(This article is one of a series titled 'The Innovators' - EMR success story: Sustainable rural care built from the ground up)
Dr. Werner Oberholzer can barely contain his enthusiasm as he shows a visitor the electronic medical records system that he and his colleagues created as a key component of their region-wide primary-care team, here in rural southern Saskatchewan. Thanks to the EMR, which Dr. Oberholzer and his colleagues built essentially from scratch, their Rural West Primary Health Care Team is an admirably smooth operation, despite consisting of more than 17 practitioners—including two doctors—working at three separate facilities. It’s also admirable because of the challenge of serving more than 7,000 patients spread over 14,000 square kilometres, an area more than twice the size of Prince Edward Island.
As soon as information is entered into a patient’s file on the EMR, Dr. Oberholzer or his wife and colleague, Dr. Nelly Helms, can read it online and determine what they wish to do for that patient. “I can pick a name of any member of my primary-care team and send instructions to them,” says Dr. Oberholzer, who is also on Saskatchewan’s provincial e-health committee. “We spent hundreds of hours to make these forms and templates. We changed them with the designers to suit our function. I scanned all these forms in for different reconciliation forms, the medication, dosages.”
He gives a patient with diabetes as an example. The nurse doing a home visit can hover her computer’s cursor over an information field — related to BMI or blood pressure, for instance — and a screen pops up to tell the nurse what information Dr. Oberholzer wants. If the patient needs to see a specialist, the team can easily print out a summary to send to that doctor. And with a few simple clicks, a summary of the patient’s medications, immunizations and other info can be sent to a pharmacist’s iPad.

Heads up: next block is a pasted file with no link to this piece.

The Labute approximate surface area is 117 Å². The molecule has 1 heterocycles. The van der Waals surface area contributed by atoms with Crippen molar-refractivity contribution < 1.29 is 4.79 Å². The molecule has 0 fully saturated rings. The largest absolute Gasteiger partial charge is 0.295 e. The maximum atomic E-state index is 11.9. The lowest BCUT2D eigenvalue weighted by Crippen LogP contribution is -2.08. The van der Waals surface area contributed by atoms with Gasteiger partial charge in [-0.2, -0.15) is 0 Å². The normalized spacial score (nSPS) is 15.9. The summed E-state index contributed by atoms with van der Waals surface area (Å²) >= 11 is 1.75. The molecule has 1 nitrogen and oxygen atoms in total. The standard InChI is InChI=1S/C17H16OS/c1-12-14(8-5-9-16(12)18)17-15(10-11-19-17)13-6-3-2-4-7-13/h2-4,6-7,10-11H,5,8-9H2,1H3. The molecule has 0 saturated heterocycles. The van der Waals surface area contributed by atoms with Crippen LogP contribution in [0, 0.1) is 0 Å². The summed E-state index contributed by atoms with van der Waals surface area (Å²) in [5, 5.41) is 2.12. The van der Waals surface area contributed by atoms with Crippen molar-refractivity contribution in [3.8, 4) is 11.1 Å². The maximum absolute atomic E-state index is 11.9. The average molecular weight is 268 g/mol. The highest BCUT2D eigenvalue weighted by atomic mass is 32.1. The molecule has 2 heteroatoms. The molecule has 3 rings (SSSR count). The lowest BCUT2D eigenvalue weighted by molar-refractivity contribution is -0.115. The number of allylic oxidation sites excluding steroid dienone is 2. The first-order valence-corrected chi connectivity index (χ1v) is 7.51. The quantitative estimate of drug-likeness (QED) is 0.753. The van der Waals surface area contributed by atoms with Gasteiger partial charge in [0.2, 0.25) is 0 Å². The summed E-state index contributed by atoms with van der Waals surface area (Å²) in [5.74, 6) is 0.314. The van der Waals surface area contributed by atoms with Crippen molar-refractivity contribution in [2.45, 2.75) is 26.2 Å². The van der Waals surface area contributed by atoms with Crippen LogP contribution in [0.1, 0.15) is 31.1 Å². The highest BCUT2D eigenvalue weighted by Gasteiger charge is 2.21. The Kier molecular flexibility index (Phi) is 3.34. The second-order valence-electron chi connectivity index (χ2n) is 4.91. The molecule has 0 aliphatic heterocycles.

The doctors maintain control over every patient’s record, and can block or narrow what other caregivers can see in the EMR. “My pharmacist can put the medications in,” says Dr. Oberholzer. “I can say, ‘I agree with that.’ ” As well, they can use the EMR to generate reports on any topic — for instance, their 20 most common diagnoses or tests, or the top drug allergies. In terms of the EMR system’s impact on the care he provides, Dr. Oberholzer says: “If you can’t measure it, you can’t manage it. If I don’t have a target goal to start off with, then I don’t know where I’m going.” Moreover, since each physician needs to sign off on the chart of every patient seen that day, “if I have a task yet to do for the day, it lets me know.”
In 1998, Drs. Oberholzer and Helms joined many other South African doctors and left their homeland to take up practice in rural Saskatchewan. They settled in Radville, where their health-care team has its main base. It’s in prime grain-growing country, about 90 minutes south of Regina, that abounds in unobstructed views of rolling hills and roads stretching for miles in all directions.
When they arrived, there was no other doctor in town. Almost immediately, Dr. Oberholzer began thinking about ways to improve health services for their patients. He began lobbying the province to build a new health centre, since the existing one was cramped and “literally falling apart.” (After 10 years, lobbying and fund-raising have paid off, as a recent groundbreaking ceremony kicked off what is expected to be “a one-stop shop” in a $12-million facility scheduled to open by the end of the year.)